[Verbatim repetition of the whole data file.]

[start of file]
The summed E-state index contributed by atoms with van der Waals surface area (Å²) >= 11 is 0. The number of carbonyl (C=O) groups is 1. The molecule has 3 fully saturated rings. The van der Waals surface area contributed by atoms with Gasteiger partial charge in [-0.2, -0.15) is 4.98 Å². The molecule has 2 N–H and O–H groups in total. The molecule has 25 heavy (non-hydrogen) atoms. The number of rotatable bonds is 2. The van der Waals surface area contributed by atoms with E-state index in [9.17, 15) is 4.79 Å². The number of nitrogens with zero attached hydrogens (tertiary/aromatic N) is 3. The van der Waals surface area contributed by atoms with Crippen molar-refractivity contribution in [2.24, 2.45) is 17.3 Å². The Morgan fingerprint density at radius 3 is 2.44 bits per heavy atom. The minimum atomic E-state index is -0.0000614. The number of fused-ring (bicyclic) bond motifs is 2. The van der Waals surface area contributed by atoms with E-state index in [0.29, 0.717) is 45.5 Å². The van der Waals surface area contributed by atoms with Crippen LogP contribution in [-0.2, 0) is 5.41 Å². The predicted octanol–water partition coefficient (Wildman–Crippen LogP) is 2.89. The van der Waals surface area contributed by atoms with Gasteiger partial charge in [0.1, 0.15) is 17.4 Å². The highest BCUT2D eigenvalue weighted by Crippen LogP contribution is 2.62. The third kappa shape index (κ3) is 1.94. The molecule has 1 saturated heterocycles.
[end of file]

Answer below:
The summed E-state index contributed by atoms with van der Waals surface area (Å²) >= 11 is 0. The number of carbonyl (C=O) groups is 1. The molecule has 3 fully saturated rings. The van der Waals surface area contributed by atoms with Gasteiger partial charge in [-0.2, -0.15) is 4.98 Å². The molecule has 2 N–H and O–H groups in total. The molecule has 25 heavy (non-hydrogen) atoms. The number of rotatable bonds is 2. The van der Waals surface area contributed by atoms with E-state index in [9.17, 15) is 4.79 Å². The number of nitrogens with zero attached hydrogens (tertiary/aromatic N) is 3. The van der Waals surface area contributed by atoms with Crippen molar-refractivity contribution in [2.24, 2.45) is 17.3 Å². The Morgan fingerprint density at radius 3 is 2.44 bits per heavy atom. The minimum atomic E-state index is -0.0000614. The number of fused-ring (bicyclic) bond motifs is 2. The van der Waals surface area contributed by atoms with E-state index in [0.29, 0.717) is 45.5 Å². The van der Waals surface area contributed by atoms with Crippen LogP contribution in [-0.2, 0) is 5.41 Å². The predicted octanol–water partition coefficient (Wildman–Crippen LogP) is 2.89. The van der Waals surface area contributed by atoms with Gasteiger partial charge in [0.1, 0.15) is 17.4 Å². The highest BCUT2D eigenvalue weighted by Crippen LogP contribution is 2.62. The third kappa shape index (κ3) is 1.94. The molecule has 1 saturated heterocycles.